Autism History and Identity and Why We Need It

Filed Under (Autism History, Book Reviews) by Estee on 06-09-2012

I’m back at York U and have taken it upon myself to persue my M.A. in Critical Disability Studies and focusing on autism in every context I have time for. Outside of general readings, I noticed two books I’ve pre-ordered and eagerly await to devour:

Far From The Tree: Parents, Children & The Search for Identity by Andrew Solomon and Autism: A Social and Medical History by Mitzi Waltz.

“Disabilty” is a relatively new word in our language set to describe the social barriers that render some people unable to participate. It isn’t a word that we will find in historical records about disability. Rather, we find words like “lunatic, idiot, leper, cripple,” to name a few historical references to disability. While the history of disability is a burgeoning subject now, my generation never studied it in school. Some of us may not have even studied civil rights history. While we can locate histories in texts, records, art, and now through oral histories, we are just beginning to recognize that uncovering history is a very important aspect to identity. All of our histories are important and so many of them go unrecognized and untold. I remember learning British History in elementary school, and feeling valueless because my history was ignored, not validated, and considered not worthy of digging into. So many immigrants or different ethnicities feel the same way, although we have growing bodies of history that are now being taught in schools.

While autism memoirs are a way of telling our history now, we can do more to reach back and find autism in history. Uta Frith and Harlan Lane are two authors that come to mind who have written about specific autistic individuals in history.

Autism in history is a subject that requires much more attention. I’m hoping that the simple binary of “medical versus social model” of autism history will be avoided in the books about to be released. “Rethinking this polarity is what historical research and methodologies has to offer disability studies.” (Anderson and Arden Coyne).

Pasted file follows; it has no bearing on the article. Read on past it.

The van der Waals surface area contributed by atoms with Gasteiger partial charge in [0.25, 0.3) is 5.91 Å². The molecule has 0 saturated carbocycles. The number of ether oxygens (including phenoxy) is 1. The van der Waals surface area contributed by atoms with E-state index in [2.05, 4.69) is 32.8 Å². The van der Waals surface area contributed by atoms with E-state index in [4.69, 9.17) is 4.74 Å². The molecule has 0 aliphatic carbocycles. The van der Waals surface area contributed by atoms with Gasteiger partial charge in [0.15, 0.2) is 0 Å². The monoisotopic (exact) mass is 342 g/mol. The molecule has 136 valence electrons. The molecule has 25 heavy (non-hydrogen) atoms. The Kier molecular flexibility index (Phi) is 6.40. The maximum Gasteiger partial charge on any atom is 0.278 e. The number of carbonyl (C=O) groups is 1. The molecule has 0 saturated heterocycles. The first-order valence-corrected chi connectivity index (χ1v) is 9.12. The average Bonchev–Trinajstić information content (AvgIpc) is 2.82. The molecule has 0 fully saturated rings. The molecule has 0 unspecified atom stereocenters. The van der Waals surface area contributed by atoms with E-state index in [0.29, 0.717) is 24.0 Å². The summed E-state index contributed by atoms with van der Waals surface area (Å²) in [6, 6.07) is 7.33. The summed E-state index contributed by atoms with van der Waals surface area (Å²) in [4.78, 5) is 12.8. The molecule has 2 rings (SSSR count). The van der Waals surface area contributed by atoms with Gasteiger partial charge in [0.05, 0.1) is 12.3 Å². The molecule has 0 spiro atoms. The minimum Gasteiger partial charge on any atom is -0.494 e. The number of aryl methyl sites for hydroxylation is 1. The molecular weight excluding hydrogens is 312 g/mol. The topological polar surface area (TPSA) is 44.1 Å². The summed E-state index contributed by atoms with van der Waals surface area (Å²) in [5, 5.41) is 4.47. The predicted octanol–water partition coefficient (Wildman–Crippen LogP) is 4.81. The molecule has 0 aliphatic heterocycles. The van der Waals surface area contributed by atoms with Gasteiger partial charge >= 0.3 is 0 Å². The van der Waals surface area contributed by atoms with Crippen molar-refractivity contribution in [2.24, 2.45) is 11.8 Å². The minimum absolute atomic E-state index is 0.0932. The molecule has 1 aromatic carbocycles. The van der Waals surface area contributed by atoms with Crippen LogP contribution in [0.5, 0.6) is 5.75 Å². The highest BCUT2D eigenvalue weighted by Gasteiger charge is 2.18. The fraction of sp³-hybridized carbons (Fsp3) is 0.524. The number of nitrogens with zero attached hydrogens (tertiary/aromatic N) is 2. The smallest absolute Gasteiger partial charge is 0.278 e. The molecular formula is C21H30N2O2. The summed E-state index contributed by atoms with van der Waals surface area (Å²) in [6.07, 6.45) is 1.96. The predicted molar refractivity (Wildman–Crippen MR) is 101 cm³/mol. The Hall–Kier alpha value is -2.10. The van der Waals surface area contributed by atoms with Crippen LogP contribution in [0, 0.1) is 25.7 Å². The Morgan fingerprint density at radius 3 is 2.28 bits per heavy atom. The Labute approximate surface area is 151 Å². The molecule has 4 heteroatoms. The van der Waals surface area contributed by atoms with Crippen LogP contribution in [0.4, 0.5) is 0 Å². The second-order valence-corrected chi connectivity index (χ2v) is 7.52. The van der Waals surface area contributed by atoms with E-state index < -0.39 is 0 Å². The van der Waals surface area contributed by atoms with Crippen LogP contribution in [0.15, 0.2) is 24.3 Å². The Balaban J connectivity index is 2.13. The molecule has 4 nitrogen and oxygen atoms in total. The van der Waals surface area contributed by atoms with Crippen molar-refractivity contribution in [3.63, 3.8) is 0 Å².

In terms of identity, autistic identity or the identity of families with an autistic member, it is important to avoid the stereotypes of this binary that we encounter, especially in autism “advocacy,” although it would be an important a study unto itself of how we view autism today.

Our identities are complex, located within race, gender, income, nationality, culture, and so much more. We need to challenge ourselves to move away from the idea that all experiences of people with disablities, or their family members, are “conflated.” (Anderson & Coyne). History must also be viewed through the prevalent views of the time period, and we cannot impose of modern views upon it, for our interrpretations would be skewed. It’s more enlightening to look at history and compare it to our views today and in how we might improve as a society.

I hope for more literature on autism and history. I’m not of the belief that we all need to be autistic to write histories about autism but the practice of locating ourselves in any research must be something we undertake more rigorously, upfront, by stating our own views, considering our bias, and offering our biographies. I’d like to see this not only in social research, but also in medical research. We need to promote further studies to help define autistic identity. If we do it carefully and ethically, we could assisst with the rights of the autistic person in our society.


Julie Anderson and Ana Arden Coyne, “Enabling The Past: New Perspectives in the History of Disability,” European Review of History 14:4 (December, 2007), pp. 447-57.

Post a comment

You must be logged in to post a comment.


About Me


I’m a PhD candidate at York University, Critical Disability Studies, with a multi-disciplinary background in the arts as a curator and writer. I am the Founder of The Autism Acceptance Project (, and an enamoured mother of my only son who lives with the autism label. I like to write about our journey, critical issues regarding autism in the area of human rights, law, and social justice, as well as reflexive practices in (auto)ethnographic writing about autism.